40 Days: Centering

“That man is happiest

who lives from day to day and asks no more,

garnering the simple goodness of a life.”

-Euripides, 425 B.C

The best metaphors help us use something we know to understand something that we don’t know. Metaphors are not just for studying literature.  English teachers certainly love their metaphors, but so do scientists.

Photo Credit: Jitze Couperus, https://www.flickr.com/photos/jitze1942/3114723951/

Trees are the original metaphor for understanding brains. The word for the branching out of a neuron, “dendrite,” means “treelike” in the original Greek.  As a teacher, I like to remember that as students make connections between concepts and make meaning out of the world around them, on a physiological level their neurons are mimicking them by forming new connections and synapses in their brains. I’m in the business of growing brains.

Photo from Wired Magazine article. https://www.wired.com/2012/03/connectome-brain-map/

The metaphor of the tree is also helpful when it comes to understanding how our brains recycle resources to strengthen what needs strengthening and shut down what needs to be shut down. Neuroscientists call this process “synaptic pruning.”

Birdcatcher, a mixed piece by Judith Kindler, 2012. http://www.judithkindlerart.com/rubberwork

This week, the fifth week of the 40 days of yoga, is the week of centering. Centering is yet another abstract concept, and I find myself using the metaphor of the tree to understand what in the world centering could possibly be.  I have come to understand centering as a different kind of mental pruning: a pruning of time, priorities, and space.

Centering our attention means bringing it to the essential, and pruning away the inessential.  It means spending the the currency of your life, your time, with the people who you love the most, and strengthening what needs to be strengthened.  It means pruning out what’s trivial.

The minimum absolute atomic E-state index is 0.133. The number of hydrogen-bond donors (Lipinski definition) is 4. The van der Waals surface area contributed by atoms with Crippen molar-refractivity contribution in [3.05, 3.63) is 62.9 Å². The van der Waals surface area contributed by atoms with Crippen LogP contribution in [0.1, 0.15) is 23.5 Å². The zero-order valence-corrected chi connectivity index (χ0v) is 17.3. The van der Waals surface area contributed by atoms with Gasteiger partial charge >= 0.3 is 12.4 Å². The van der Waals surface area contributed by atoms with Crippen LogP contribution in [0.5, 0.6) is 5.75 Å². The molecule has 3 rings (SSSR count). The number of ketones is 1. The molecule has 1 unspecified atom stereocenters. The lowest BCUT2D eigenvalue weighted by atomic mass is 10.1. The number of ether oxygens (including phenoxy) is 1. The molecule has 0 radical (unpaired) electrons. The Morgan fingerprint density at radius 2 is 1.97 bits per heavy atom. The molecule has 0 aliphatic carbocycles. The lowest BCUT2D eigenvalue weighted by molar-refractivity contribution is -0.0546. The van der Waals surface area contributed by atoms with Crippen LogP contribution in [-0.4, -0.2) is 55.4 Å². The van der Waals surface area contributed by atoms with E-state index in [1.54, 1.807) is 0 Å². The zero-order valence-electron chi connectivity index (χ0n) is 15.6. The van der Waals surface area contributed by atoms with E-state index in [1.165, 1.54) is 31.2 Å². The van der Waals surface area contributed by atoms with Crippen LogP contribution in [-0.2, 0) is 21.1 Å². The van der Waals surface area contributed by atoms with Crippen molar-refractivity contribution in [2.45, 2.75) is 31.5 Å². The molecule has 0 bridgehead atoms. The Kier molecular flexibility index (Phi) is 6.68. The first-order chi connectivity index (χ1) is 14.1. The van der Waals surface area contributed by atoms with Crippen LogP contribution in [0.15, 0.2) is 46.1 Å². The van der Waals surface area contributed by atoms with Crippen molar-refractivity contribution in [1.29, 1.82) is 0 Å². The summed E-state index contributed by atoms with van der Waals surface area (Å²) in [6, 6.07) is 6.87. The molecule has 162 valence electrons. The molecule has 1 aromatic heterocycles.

“I am rooted, but I flow,”

-Virginia Woolf, The Waves

In yoga, there is a tree pose.  It is a balancing posture, where you balance on one leg, and place the foot of your other leg on your thigh, your calf, or your ankle.  In this pose, like in all balancing poses, finding your center is essential.  If you lose your center, which usually happens when you start worrying about falling out of the pose, you fall out of the pose.  Balancing poses are about a weird negotiation between your mind and your body, and the figuring out of what is possible for a short period of time versus what is possible for a longer period of time.

Photo Credit: Pawel Klarecki. https://pawelklarecki.blogspot.ro/

Now, at the end of the post, is the time where I tell you that I have failed once again at 40 days.  I went to Mississippi this past weekend with family, and skipped Saturday.  Then, on Sunday, I did some crowded hotel room sun salutations.  On Monday and Tuesday, I slept after work.  On Wednesday, I did a ten minute youtube video.  And today, Thursday, I plan on going back to the studio to a proper yoga class.

In a recent conversation with a friend, he mentioned how not everyone would be down to make a commitment like the 40 days of yoga or Nanowrimo. Most people don’t want to break their commitments to themselves, he said. So most people are afraid of the possibility of failure? I asked.  No, it’s not the fear of failure…  Well, I guess maybe it is, he said.

Thank goodness it’s not the perfection of the thing that I’m into, this time around, at least.  I’m more interested in changing the texture of my daily life to make way for more types of movement. I’m more interested in the growing the part of me that went back to yoga on Wednesday and Thursday, despite the failure of my commitment, than I am in punishing the part of me that failed on Monday and Tuesday.  I am more interested in centering.